I would introduce one further criterion to determine whether self-defence was proved, namely was the threat offered by the assailant credible. For example, most people have encountered the mad old lady who suddenly for no apparent reason sets about people in the street with a newspaper or some other equally inoffensive instrument. Clearly such a person would not present a credible threat to anyone other than another old lady or a young child. It would be ridiculous for a fit, younger adult to be able to claim self-defence against such an assailant. If on the other hand that same old lady entered someone’s house uninvited in the middle of the night and was struck down and killed by the householder in the dark under the apprehension that she was a burglar, that would be self-defence.

A law on the lines I have suggested would not be perfect. There would still be problems about establishing who was the assailant and who the victim. But that problem already exists under the present law. What such a law would definitely do is prevent the  prosecution of householders such as Tony Martin who surprise those within their homes.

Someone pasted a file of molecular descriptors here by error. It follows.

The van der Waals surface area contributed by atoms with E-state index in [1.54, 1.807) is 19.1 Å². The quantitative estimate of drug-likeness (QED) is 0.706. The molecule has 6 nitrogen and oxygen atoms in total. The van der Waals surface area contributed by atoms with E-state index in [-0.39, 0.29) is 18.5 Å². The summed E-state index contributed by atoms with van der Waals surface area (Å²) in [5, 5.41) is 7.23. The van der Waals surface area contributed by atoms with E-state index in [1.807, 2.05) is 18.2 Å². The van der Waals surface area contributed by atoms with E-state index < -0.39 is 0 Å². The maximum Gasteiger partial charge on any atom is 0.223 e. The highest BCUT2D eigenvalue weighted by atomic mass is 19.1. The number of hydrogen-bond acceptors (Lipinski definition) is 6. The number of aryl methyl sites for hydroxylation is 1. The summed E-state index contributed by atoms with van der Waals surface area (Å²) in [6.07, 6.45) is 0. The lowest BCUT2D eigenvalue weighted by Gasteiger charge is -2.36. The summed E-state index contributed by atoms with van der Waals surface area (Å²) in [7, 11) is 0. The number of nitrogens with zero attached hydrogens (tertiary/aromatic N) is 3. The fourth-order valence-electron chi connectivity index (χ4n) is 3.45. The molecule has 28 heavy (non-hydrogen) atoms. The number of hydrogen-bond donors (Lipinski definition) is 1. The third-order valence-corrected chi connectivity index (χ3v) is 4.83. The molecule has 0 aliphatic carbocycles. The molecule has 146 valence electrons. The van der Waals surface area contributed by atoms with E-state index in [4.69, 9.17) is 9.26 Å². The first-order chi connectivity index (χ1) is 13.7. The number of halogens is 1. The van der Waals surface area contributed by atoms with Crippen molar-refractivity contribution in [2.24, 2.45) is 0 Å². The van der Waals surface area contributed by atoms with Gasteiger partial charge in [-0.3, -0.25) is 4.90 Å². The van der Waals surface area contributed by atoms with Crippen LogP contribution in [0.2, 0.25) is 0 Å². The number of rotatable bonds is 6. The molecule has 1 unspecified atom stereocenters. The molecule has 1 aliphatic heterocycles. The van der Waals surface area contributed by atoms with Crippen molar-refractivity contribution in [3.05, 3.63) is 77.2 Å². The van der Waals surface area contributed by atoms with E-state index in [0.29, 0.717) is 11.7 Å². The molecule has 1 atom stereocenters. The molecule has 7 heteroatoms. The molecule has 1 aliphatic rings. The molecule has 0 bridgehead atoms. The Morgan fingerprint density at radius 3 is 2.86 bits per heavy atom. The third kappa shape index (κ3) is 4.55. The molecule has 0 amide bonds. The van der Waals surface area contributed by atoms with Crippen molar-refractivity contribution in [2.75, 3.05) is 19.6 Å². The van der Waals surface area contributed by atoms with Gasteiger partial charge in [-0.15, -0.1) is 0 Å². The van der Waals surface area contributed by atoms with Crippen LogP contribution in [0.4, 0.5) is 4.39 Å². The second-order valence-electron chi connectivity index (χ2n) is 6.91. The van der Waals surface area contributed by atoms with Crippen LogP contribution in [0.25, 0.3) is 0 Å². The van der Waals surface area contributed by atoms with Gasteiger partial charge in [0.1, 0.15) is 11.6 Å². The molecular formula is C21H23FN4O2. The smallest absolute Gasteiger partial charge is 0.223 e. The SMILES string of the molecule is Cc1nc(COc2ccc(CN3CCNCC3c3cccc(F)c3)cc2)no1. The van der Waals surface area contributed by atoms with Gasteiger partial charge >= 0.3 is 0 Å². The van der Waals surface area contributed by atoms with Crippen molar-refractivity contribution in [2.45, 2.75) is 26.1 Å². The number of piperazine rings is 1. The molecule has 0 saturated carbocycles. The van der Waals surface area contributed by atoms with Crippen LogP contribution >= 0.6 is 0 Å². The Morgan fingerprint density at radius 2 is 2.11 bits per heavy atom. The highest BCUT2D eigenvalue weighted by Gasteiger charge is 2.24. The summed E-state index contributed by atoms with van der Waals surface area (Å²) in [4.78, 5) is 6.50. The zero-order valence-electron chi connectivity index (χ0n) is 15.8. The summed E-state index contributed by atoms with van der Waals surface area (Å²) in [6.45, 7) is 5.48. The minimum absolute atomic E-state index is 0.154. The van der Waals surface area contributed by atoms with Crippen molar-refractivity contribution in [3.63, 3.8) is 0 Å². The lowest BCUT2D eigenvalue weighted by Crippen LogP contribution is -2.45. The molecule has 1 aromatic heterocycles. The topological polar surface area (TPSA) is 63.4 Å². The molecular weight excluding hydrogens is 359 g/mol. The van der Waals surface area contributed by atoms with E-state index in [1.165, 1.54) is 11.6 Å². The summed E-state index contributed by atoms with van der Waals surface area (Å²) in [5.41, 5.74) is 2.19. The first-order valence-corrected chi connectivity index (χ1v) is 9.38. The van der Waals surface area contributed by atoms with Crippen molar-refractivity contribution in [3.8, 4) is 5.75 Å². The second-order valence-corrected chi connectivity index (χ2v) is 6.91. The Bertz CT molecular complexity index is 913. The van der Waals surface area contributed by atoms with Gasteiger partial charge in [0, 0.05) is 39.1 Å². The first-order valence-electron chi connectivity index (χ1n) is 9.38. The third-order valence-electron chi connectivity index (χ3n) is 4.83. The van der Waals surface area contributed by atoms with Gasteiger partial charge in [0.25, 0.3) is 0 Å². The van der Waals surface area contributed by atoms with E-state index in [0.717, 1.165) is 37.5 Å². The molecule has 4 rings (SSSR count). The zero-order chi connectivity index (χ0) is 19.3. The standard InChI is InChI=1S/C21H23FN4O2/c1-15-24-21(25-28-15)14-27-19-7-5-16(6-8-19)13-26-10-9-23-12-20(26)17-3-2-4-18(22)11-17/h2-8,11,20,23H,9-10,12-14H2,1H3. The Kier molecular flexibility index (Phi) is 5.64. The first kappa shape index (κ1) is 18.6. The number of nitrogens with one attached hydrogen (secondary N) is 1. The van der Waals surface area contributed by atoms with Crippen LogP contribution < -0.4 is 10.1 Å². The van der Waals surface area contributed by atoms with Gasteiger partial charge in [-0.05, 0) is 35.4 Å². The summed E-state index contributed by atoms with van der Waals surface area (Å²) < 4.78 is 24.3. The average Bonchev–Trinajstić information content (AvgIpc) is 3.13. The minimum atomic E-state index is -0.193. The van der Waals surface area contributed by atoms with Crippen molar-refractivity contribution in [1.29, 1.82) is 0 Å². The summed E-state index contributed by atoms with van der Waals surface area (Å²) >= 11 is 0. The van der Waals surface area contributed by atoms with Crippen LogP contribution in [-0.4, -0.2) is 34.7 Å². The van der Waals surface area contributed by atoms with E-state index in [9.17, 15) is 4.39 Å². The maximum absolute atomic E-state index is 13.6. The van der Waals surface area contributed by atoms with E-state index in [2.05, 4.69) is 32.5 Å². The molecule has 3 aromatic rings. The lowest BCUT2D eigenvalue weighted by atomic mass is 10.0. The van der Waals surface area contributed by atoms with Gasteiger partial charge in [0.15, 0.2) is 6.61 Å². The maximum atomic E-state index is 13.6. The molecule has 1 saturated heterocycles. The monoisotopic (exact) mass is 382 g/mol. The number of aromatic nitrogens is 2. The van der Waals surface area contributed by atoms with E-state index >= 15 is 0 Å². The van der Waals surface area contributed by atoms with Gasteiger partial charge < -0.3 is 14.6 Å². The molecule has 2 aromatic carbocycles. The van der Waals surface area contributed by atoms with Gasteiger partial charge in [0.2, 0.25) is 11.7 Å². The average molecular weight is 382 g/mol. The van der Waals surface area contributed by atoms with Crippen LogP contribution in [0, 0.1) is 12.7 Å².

My proposal would also accommodate perhaps the most contentious part of self-defence, namely pre-emptive action. An assault which results in physical action against someone is clear cut. But the law does not say that to commit assault physical violence has to be used. A person may believe themselves to be in imminent danger of being assaulted – someone may be making threatening statements or carrying a weapon or coming rapidly towards someone else. In such circumstances, the law gives the person who fears he or she is about to be assaulted the right to defend themselves before they are assaulted. However, a person who engaged in such behaviour as things presently stand would have the greatest difficulty in sustaining such a claim if reliable witnesses were not present at the time. And if such witnesses were present, a prosecution might well result on the grounds that the presence of witnesses made an assault unlikely or one that could have been resisted. It is